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The Songs of Spring: Froggie Edition

Posted on April 10, 2020

For us, one of the most prevalent harbingers of spring is not the first robin sighting. It's this sound. At this time of year, you hear it emanating from every pond, creek, wetland, or plain old puddle you happen to be near. It's the sound of Spring Peepers, the teeny tiny frogs with the big, BIG voices.

What you are actually hearing are the male peepers, calling out to females to find a mate. And while they can be really loud (up to 104 decibels when calling in a group... which is comparable to a chainsaw!!), they are also really small- only about an inch long. This, and the fact that they are mostly active at night, makes them pretty difficult to spot. If you do see one, you can identify it by its brownish color and telltale "X" marking on its back.

There's a great article that methodically analyzed the Peepers' call, and determined that they consistently hit the same note... about 3,000 hz, which is equivalent to the the highest G on a piano. They make their distinctive sound by closing their mouths and nostrils, and forcing air from their lungs into their vocal sac, which is the bubble-like structure on their throats. It's the air rushing past the vocal chords and into the vocal sac, which acts as a resonator, that makes that seductive noise. Their call rate ranges from about 20-90 "peeps" per minute... and the faster the call, the better. Why? Because it takes a lot of energy to make all that noise, and a male that can chirp faster is advertising fitness and stamina to potential mates.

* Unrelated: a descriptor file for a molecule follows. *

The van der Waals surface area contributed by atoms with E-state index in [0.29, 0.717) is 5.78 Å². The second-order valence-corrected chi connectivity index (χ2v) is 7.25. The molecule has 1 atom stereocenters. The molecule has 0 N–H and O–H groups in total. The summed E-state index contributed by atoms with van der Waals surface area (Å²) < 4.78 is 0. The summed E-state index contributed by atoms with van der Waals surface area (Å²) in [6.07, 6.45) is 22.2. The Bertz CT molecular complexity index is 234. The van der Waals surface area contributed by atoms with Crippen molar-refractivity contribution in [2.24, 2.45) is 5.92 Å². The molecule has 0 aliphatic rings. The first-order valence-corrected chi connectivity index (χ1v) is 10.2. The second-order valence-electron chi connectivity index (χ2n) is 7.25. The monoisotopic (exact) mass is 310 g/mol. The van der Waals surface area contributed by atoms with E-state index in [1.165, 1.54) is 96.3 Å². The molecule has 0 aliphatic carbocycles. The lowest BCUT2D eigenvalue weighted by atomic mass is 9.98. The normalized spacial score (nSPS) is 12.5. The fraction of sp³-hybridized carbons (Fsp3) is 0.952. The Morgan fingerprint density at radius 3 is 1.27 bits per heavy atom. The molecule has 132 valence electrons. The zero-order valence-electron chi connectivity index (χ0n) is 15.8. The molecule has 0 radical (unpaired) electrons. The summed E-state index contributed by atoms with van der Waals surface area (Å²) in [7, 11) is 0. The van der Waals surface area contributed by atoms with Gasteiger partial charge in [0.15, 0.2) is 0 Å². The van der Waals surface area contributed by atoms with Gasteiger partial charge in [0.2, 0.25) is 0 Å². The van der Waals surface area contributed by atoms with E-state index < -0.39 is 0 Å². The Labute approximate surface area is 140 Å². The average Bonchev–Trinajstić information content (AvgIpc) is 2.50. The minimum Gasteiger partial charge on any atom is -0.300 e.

Another fun fact? Spring Peepers have an amazing tolerance to cold. No, we mean REALLY amazing. Peepers spend the winter hibernating in leaf debris and dead logs. When the temperature drops below freezing, the frogs freeze too... mostly. They produce a sort of "antifreeze" that prevents cell damage even though most of their bodies are frozen and their hearts have stopped beating. When things warm up again, they defrost and wake up. Pretty cool! Except they can't do this for too long... they can typically only survive in their frozen state for a couple of days to a week. So why not overwinter by burying themselves in mud where it's warmer like other frog species? Because then they can emerge earlier in the spring and get to their breeding grounds before potential predators have gotten their bearings.

So now that you have the 411 on Spring Peepers, can you find some? They are on the list for our #OutdoorDetective nature scavenger hunt. Check it out here!